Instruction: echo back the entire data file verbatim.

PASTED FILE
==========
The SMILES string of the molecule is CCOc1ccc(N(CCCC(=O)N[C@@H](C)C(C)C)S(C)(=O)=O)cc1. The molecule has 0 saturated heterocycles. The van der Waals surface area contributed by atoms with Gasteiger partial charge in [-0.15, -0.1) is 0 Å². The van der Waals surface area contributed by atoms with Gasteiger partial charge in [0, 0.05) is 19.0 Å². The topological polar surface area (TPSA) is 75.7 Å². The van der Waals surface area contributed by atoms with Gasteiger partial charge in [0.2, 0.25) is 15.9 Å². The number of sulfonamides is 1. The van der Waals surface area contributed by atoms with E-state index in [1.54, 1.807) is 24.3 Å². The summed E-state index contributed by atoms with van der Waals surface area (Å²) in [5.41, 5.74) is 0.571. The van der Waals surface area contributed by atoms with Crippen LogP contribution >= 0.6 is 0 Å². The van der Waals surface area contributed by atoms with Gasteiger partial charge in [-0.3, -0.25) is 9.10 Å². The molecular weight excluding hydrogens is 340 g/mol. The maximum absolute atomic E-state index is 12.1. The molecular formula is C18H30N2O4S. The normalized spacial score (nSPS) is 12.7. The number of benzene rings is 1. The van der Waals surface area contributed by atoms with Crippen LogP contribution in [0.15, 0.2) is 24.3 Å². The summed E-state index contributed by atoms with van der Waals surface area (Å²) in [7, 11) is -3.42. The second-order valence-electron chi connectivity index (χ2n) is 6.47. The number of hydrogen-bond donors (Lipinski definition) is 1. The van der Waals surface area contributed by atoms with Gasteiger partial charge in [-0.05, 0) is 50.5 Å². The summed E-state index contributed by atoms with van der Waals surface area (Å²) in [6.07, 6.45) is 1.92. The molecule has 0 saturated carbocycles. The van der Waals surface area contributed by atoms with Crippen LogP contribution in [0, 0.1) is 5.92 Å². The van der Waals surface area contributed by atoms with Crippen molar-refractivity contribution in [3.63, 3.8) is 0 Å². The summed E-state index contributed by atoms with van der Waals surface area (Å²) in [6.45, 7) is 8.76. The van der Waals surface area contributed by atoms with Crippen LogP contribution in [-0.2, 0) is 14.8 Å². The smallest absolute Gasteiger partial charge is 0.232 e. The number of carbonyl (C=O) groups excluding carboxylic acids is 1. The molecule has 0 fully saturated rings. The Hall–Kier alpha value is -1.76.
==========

The SMILES string of the molecule is CCOc1ccc(N(CCCC(=O)N[C@@H](C)C(C)C)S(C)(=O)=O)cc1. The molecule has 0 saturated heterocycles. The van der Waals surface area contributed by atoms with Gasteiger partial charge in [-0.15, -0.1) is 0 Å². The van der Waals surface area contributed by atoms with Gasteiger partial charge in [0, 0.05) is 19.0 Å². The topological polar surface area (TPSA) is 75.7 Å². The van der Waals surface area contributed by atoms with Gasteiger partial charge in [0.2, 0.25) is 15.9 Å². The number of sulfonamides is 1. The van der Waals surface area contributed by atoms with E-state index in [1.54, 1.807) is 24.3 Å². The summed E-state index contributed by atoms with van der Waals surface area (Å²) in [5.41, 5.74) is 0.571. The van der Waals surface area contributed by atoms with Crippen LogP contribution >= 0.6 is 0 Å². The van der Waals surface area contributed by atoms with Gasteiger partial charge in [-0.3, -0.25) is 9.10 Å². The molecular weight excluding hydrogens is 340 g/mol. The maximum absolute atomic E-state index is 12.1. The molecular formula is C18H30N2O4S. The normalized spacial score (nSPS) is 12.7. The number of benzene rings is 1. The van der Waals surface area contributed by atoms with Crippen LogP contribution in [0.15, 0.2) is 24.3 Å². The summed E-state index contributed by atoms with van der Waals surface area (Å²) in [7, 11) is -3.42. The second-order valence-electron chi connectivity index (χ2n) is 6.47. The number of hydrogen-bond donors (Lipinski definition) is 1. The van der Waals surface area contributed by atoms with Gasteiger partial charge in [-0.05, 0) is 50.5 Å². The summed E-state index contributed by atoms with van der Waals surface area (Å²) in [6.07, 6.45) is 1.92. The molecule has 0 saturated carbocycles. The van der Waals surface area contributed by atoms with Crippen LogP contribution in [0, 0.1) is 5.92 Å². The van der Waals surface area contributed by atoms with Crippen molar-refractivity contribution in [3.63, 3.8) is 0 Å². The summed E-state index contributed by atoms with van der Waals surface area (Å²) in [6.45, 7) is 8.76. The van der Waals surface area contributed by atoms with Crippen LogP contribution in [-0.2, 0) is 14.8 Å². The smallest absolute Gasteiger partial charge is 0.232 e. The number of carbonyl (C=O) groups excluding carboxylic acids is 1. The molecule has 0 fully saturated rings. The Hall–Kier alpha value is -1.76.